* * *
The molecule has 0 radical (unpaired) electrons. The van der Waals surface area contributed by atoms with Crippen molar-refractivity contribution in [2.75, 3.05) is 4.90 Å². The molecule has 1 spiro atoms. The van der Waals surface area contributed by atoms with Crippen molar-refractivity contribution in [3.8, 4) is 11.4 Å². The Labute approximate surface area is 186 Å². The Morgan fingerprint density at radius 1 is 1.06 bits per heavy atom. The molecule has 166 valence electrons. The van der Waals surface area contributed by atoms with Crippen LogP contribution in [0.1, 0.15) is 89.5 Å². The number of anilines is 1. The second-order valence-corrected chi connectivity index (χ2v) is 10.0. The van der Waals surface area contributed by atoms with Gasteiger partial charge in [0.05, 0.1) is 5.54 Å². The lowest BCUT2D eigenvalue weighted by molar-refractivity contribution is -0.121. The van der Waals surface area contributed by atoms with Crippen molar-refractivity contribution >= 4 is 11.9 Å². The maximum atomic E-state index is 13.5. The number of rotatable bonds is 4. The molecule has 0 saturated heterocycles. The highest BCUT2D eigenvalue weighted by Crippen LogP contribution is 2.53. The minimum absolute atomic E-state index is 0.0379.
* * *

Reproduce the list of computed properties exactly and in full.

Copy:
The molecule has 0 radical (unpaired) electrons. The van der Waals surface area contributed by atoms with Crippen molar-refractivity contribution in [2.75, 3.05) is 4.90 Å². The molecule has 1 spiro atoms. The van der Waals surface area contributed by atoms with Crippen molar-refractivity contribution in [3.8, 4) is 11.4 Å². The Labute approximate surface area is 186 Å². The Morgan fingerprint density at radius 1 is 1.06 bits per heavy atom. The molecule has 166 valence electrons. The van der Waals surface area contributed by atoms with Crippen LogP contribution in [0.1, 0.15) is 89.5 Å². The number of anilines is 1. The second-order valence-corrected chi connectivity index (χ2v) is 10.0. The van der Waals surface area contributed by atoms with Gasteiger partial charge in [0.05, 0.1) is 5.54 Å². The lowest BCUT2D eigenvalue weighted by molar-refractivity contribution is -0.121. The van der Waals surface area contributed by atoms with Crippen molar-refractivity contribution >= 4 is 11.9 Å². The maximum atomic E-state index is 13.5. The number of rotatable bonds is 4. The molecule has 0 saturated heterocycles. The highest BCUT2D eigenvalue weighted by Crippen LogP contribution is 2.53. The minimum absolute atomic E-state index is 0.0379.